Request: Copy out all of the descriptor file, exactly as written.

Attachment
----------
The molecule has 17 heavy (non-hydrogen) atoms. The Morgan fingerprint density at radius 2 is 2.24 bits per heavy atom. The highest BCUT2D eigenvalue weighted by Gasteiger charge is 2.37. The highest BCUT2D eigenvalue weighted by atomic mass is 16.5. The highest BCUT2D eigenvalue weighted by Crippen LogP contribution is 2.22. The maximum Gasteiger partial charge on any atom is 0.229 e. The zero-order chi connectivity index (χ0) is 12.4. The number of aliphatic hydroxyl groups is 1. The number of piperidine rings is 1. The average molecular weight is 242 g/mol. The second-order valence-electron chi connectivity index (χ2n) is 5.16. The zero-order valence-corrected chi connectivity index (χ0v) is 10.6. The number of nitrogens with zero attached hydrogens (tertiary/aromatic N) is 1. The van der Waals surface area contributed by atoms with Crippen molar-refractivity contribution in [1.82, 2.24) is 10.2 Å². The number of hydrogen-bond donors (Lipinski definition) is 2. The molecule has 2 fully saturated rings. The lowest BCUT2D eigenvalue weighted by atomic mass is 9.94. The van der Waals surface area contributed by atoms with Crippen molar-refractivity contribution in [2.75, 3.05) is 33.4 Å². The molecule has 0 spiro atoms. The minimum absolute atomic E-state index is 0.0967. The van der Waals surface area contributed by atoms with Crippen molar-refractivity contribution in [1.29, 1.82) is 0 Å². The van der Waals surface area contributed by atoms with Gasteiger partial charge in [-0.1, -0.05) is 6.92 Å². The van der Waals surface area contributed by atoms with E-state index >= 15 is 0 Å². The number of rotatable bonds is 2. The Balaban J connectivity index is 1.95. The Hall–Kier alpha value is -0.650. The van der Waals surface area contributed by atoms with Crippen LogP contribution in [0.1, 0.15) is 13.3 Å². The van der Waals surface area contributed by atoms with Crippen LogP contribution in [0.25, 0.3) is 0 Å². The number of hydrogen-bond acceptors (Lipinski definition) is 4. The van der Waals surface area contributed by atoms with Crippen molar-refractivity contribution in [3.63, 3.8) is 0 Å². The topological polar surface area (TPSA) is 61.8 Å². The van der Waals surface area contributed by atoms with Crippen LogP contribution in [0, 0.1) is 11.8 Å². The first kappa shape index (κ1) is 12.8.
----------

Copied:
The molecule has 17 heavy (non-hydrogen) atoms. The Morgan fingerprint density at radius 2 is 2.24 bits per heavy atom. The highest BCUT2D eigenvalue weighted by Gasteiger charge is 2.37. The highest BCUT2D eigenvalue weighted by atomic mass is 16.5. The highest BCUT2D eigenvalue weighted by Crippen LogP contribution is 2.22. The maximum Gasteiger partial charge on any atom is 0.229 e. The zero-order chi connectivity index (χ0) is 12.4. The number of aliphatic hydroxyl groups is 1. The number of piperidine rings is 1. The average molecular weight is 242 g/mol. The second-order valence-electron chi connectivity index (χ2n) is 5.16. The zero-order valence-corrected chi connectivity index (χ0v) is 10.6. The number of nitrogens with zero attached hydrogens (tertiary/aromatic N) is 1. The van der Waals surface area contributed by atoms with Crippen molar-refractivity contribution in [1.82, 2.24) is 10.2 Å². The number of hydrogen-bond donors (Lipinski definition) is 2. The molecule has 2 fully saturated rings. The lowest BCUT2D eigenvalue weighted by atomic mass is 9.94. The van der Waals surface area contributed by atoms with Crippen molar-refractivity contribution in [2.75, 3.05) is 33.4 Å². The molecule has 0 spiro atoms. The minimum absolute atomic E-state index is 0.0967. The van der Waals surface area contributed by atoms with Crippen molar-refractivity contribution in [1.29, 1.82) is 0 Å². The van der Waals surface area contributed by atoms with Gasteiger partial charge in [-0.1, -0.05) is 6.92 Å². The van der Waals surface area contributed by atoms with E-state index >= 15 is 0 Å². The number of rotatable bonds is 2. The Balaban J connectivity index is 1.95. The Hall–Kier alpha value is -0.650. The van der Waals surface area contributed by atoms with Crippen LogP contribution in [0.1, 0.15) is 13.3 Å². The van der Waals surface area contributed by atoms with Crippen LogP contribution in [0.25, 0.3) is 0 Å². The number of hydrogen-bond acceptors (Lipinski definition) is 4. The van der Waals surface area contributed by atoms with Crippen molar-refractivity contribution in [3.63, 3.8) is 0 Å². The topological polar surface area (TPSA) is 61.8 Å². The van der Waals surface area contributed by atoms with Crippen LogP contribution in [0, 0.1) is 11.8 Å². The first kappa shape index (κ1) is 12.8.